What is homologous recombination?

Homologous Recombination

Homologous recombination is a type of genetic recombination in which nucleotide sequences are exchanged between two similar or identical molecules of DNA. It is most widely used by cells to accurately repair harmful breaks that occur on both strands of DNA, known as double-strand breaks. Homologous recombination also produces new combinations of DNA sequences during meiosis, the process by which eukaryotes make gamete cells, like sperm and egg cells in animals. These new combinations of DNA represent genetic variation in offspring, which in turn enables populations to adapt during the course of evolution. Homologous recombination is also used in horizontal gene transfer to exchange genetic material between different strains and species of bacteria and viruses.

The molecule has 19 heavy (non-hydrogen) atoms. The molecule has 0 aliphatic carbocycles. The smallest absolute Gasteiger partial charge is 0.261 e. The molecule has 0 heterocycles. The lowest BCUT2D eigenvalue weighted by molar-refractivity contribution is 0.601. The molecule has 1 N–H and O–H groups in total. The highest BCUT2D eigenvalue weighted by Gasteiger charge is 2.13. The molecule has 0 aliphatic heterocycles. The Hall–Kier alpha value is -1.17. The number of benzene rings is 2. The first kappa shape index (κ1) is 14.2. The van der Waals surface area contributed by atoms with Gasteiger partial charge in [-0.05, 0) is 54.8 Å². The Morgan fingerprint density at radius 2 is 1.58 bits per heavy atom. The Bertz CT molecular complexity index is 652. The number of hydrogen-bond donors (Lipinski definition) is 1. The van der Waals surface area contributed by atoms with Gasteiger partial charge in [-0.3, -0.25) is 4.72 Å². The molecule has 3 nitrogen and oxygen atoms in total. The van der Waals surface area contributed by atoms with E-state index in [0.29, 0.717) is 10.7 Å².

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Some articles on homologous recombination:

Homologous Recombination - Technological Applications - Cancer Therapy
... Cancer cells with BRCA mutations have deficiencies in homologous recombination, and drugs to exploit those deficiencies have been developed and used successfully in clinical trials ... BRCA1 and BRCA2 are necessary for DNA repair by homologous recombination ... compensates for the lack of DNA repair by homologous recombination ...
Designer Baby - Future Technology - Homologous Recombination
... One of the more promising techniques of proper gene insertion is homologous recombination ... While homologous recombination avoids the problem of insertional mutagenesis, it is very inefficient, producing only about one out of a million cells that have actually taken up ...
DNA Repair Mechanisms - Double-strand Breaks
... Three mechanisms exist to repair double-strand breaks (DSBs) non-homologous end joining (NHEJ), microhomology-mediated end joining (MMEJ), and homologous recombination ... To guide accurate repair, NHEJ relies on short homologous sequences called microhomologies present on the single-stranded tails of the DNA ends to be joined ... is no template available for repair by homologous recombination ...